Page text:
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CCTV puts Muji on hot seat on consumer rights day
Published on: 2017-03-17
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061China's state broadcaster has named and shamed a series of Japanese vendors, including the retail giant that owns Muji, for importing goods from areas affected by the 2011 Fukushima nuclear disaster.

China Central Television aired the expose on Wednesday to mark International Consumer Rights Day.

Baby formula, cereal, rice and spirits imported from Japan by several companies were produced in regions that had been blacklisted by China's food safety authority, according to the investigation. But the show's producers didn't have the products tested in an independent lab, nor did they claim they were contaminated and posed a health risk.

The two-hour show, known as The 3.15 Evening Gala albeit interspersed with song-and-dance routines to push up ratings.

In one segment, police in the southern city of Shenzhen said Ryohin Keikaku Co., the Japanese retailer that owns the popular Muji retail chain, was caught selling foodstuffs, including packaged egg pan cakes, from Tokyo. Chinese authorities had banned the import of food and agricultural products from Tokyo and nine other regions of Japan affected by nuclear contamination after an earthquake and tsunami in March 2011 damaged the nuclear power plant in Fukushima prefecture.

Muji had listed Japan as the place of origin without giving further details on the product's Chinese label, according to CCTV.

But Muji China dismissed the accusation as a misunderstanding, saying the name of the place printed on its package is not the origin of the products, but simply the address where its parent company is registered.

China joined a host of other countries, including the U.S., that banned imports of foodstuffs and agricultural products from Japan after the Fukushima disaster. But the U.S. Food and Drug Administration has a more-specific list of Japanese regions from which certain products are banned. The U.S. agency has also maintained close contact with the Japanese government in monitoring radioactive levels in food originating from affected areas.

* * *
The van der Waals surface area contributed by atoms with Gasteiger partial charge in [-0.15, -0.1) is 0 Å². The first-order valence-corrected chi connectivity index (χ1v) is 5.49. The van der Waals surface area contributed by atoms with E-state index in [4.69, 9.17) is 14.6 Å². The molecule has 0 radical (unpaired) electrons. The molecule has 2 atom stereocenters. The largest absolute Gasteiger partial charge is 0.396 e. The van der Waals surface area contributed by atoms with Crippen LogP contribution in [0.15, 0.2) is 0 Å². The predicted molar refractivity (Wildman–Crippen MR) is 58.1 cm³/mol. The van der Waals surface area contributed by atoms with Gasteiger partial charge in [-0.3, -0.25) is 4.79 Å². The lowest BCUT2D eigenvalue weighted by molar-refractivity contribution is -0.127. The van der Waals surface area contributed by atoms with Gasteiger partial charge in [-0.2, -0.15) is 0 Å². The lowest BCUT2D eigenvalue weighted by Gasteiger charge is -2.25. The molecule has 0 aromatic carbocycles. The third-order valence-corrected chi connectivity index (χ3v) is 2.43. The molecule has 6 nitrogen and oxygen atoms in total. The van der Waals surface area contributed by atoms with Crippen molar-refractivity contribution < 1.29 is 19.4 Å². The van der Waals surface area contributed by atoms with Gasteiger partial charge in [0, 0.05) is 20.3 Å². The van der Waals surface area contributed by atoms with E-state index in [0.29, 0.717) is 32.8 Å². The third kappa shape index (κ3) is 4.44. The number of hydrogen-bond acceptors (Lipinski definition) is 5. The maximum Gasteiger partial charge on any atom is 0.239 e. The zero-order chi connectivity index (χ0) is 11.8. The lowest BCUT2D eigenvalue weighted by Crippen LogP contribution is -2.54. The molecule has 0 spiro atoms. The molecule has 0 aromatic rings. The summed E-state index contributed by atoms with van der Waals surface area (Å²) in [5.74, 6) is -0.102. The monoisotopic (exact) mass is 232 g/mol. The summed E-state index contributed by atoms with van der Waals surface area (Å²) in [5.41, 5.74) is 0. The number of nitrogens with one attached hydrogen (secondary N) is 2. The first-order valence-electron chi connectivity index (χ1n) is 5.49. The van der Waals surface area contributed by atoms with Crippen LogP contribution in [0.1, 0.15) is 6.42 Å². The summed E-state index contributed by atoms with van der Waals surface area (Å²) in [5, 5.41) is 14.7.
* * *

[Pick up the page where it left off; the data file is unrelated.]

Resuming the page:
The annual CCTV program has been marred in controversy as its producers were sometimes accused of singling out big domestic companies and multinationals as leverage to sell ad time to them, an allegation the state broadcaster has denied.

This year, the only big name included was Nike Inc., which was accused of false advertising. The sporting-goods giant had claimed a certain line of sneakers had Zoom Air sole cushions inside when they did not, according to the broadcast. Nike China was not available for comment, but a Nike employee admitted in an interview with the Chongqing Morning Post on Thursday that "the company had made incorrect claims about the product on its official website" and was offering a full refund and a voucher with a 25% discount on any single purchase on its site as an apology.

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